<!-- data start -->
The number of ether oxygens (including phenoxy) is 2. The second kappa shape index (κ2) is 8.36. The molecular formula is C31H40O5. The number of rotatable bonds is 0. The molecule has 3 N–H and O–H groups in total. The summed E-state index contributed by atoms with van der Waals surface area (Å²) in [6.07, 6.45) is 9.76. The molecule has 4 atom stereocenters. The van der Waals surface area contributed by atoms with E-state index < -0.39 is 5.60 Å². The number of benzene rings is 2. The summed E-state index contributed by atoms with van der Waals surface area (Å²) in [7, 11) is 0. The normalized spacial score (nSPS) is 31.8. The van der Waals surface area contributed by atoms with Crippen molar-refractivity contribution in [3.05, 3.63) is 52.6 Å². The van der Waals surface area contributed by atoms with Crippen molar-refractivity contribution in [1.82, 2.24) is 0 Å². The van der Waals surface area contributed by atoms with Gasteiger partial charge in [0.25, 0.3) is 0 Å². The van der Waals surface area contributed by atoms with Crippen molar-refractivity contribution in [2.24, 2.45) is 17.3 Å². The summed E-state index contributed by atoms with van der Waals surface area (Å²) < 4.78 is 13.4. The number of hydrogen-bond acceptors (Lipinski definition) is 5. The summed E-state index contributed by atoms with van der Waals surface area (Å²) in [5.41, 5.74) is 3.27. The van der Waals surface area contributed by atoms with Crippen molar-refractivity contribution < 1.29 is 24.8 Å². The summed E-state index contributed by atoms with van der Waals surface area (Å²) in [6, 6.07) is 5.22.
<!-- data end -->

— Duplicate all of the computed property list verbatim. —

The number of ether oxygens (including phenoxy) is 2. The second kappa shape index (κ2) is 8.36. The molecular formula is C31H40O5. The number of rotatable bonds is 0. The molecule has 3 N–H and O–H groups in total. The summed E-state index contributed by atoms with van der Waals surface area (Å²) in [6.07, 6.45) is 9.76. The molecule has 4 atom stereocenters. The van der Waals surface area contributed by atoms with E-state index < -0.39 is 5.60 Å². The number of benzene rings is 2. The summed E-state index contributed by atoms with van der Waals surface area (Å²) in [7, 11) is 0. The normalized spacial score (nSPS) is 31.8. The van der Waals surface area contributed by atoms with Crippen molar-refractivity contribution in [3.05, 3.63) is 52.6 Å². The van der Waals surface area contributed by atoms with Crippen molar-refractivity contribution in [1.82, 2.24) is 0 Å². The van der Waals surface area contributed by atoms with Gasteiger partial charge in [0.25, 0.3) is 0 Å². The van der Waals surface area contributed by atoms with Crippen molar-refractivity contribution in [2.24, 2.45) is 17.3 Å². The summed E-state index contributed by atoms with van der Waals surface area (Å²) < 4.78 is 13.4. The number of hydrogen-bond acceptors (Lipinski definition) is 5. The summed E-state index contributed by atoms with van der Waals surface area (Å²) in [5.41, 5.74) is 3.27. The van der Waals surface area contributed by atoms with Crippen molar-refractivity contribution < 1.29 is 24.8 Å². The summed E-state index contributed by atoms with van der Waals surface area (Å²) in [6, 6.07) is 5.22.